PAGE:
EVEN from a couple of days distance it feels somehow wrong to analyze Spain’s crazy 5-3 victory over Croatia.
It was a topsy-turvy game to revel and lose yourself in; to throw all available data into the air and amidst a snowfall of ripped-up paper laugh out loud at the sheer madness of tournament football. It was just mega fun. That should be the ultimate take, even in hindsight.
Putting it under a microscope is akin to studying the ingredients of jelly and ice cream.
And yet, when revisiting the remarkable ebbs and flows of this eight-goal thriller a couple of details do stand out; traits that may merely be quirky or might matter going forward.
Croatia’s bizarre opener, courtesy of an overhit back-pass and goalkeeping mishap was the first time Spain had been breached inside 25 minutes since Raheem Sterling converted in the same stadium three years before. That was 28 games ago.
So, do we now revise the trope that it always takes a good while to break down Luis Enrique’s side? After all, Pedri’s own-goal was an anomaly in every sense, and it still holds true that La Roja have only conceded three times in the first-half in their last 20 fixtures.
CROATIA COMEBACK pic.twitter.com/oAx5EeQYDt
— FOX Soccer (@FOXSoccer) June 28, 2021
Then there’s the Croat’s astonishing comeback to consider. Since 2019, Spain have snatched four last-gasp goals to either draw or win crucial contests. This was becoming their thing and now it’s happened to them and for a team that prided itself on either seeing out or salvaging games what psychological impact might this have ahead of their first major tournament quarter-final for nine years?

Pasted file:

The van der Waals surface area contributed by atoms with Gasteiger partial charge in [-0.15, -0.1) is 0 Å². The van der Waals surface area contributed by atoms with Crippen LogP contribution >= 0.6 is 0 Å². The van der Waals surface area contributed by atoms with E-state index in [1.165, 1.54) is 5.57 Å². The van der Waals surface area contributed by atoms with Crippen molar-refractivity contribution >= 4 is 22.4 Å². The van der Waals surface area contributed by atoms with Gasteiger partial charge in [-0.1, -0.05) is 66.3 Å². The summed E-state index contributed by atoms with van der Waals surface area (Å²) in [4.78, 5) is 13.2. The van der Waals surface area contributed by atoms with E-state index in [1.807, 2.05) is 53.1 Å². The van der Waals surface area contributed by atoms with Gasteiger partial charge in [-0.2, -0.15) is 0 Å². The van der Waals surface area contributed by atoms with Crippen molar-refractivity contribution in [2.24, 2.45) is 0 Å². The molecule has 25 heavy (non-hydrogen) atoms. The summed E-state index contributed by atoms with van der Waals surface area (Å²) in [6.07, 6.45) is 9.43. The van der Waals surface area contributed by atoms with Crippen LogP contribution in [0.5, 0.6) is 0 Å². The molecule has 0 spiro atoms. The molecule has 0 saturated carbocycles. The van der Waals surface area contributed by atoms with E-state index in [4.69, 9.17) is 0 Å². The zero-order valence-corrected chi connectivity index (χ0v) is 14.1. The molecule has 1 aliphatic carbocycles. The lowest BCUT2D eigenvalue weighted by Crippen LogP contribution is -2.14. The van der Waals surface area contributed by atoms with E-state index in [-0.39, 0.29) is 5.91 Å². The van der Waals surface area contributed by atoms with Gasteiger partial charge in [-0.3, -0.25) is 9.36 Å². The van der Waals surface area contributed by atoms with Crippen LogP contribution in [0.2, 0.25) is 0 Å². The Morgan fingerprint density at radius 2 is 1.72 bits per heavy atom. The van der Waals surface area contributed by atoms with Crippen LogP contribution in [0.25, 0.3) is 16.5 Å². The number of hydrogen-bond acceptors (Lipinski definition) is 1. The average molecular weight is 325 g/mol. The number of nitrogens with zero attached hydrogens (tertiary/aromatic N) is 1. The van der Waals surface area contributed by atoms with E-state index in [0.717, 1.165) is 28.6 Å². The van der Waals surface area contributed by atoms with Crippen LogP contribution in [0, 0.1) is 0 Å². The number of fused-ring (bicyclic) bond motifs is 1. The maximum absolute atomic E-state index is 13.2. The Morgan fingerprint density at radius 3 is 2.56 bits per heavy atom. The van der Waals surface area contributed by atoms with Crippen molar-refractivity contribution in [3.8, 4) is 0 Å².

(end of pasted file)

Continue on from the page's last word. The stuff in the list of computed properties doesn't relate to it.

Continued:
Stepping back from the epic encounter in Seville last Monday evening we find other revisions are necessary regarding a side that might now conceivably go on to win the competition. Because despite blasting five apiece past Slovakia and Croatia the charge persists that they are wasteful up front, with much of the criticism falling on Alvaro Morata.
Really though, Morata’s stats aren’t too bad: it’s just that his missed chances have been glaring and furthermore the Juventus forward has a track-record for scoring in streaks for his country. He currently has two in three.
If Morata is the forward who is drawing all the fire at Euro 2020 – and there is always one in every major competition and very often they have the last laugh – his team-mates have also been guilty of spurning the odd opportunity or three. Here though, it is not a revision that is needed but rather a tweak in perspective.
To date, Spain have put together the most attacks, carving out the third most attempts on goal. Only Poland and France have hit the woodwork more. Averaging 7.25 shots on target, only Denmark can better that and signifying their attacking intent, no other side can match their ratio of seven corners per game.
All of this, initially at least, led to an XG that was on the wrong side of poor along with a reputation for being profligate that has unfairly stuck.
An INCREDIBLE goal by Morata. pic.twitter.com/uO1SyK91Od
— The Players' Tribune (@PlayersTribune) June 28, 2021
It’s unfair because La Roja are the tournament’s top scorers, boasting their best goals-per-game ratio after four games of a major tournament since 1986, and truthfully what does it matter if the misses outweigh the hits so long as they keep creating with such regularity?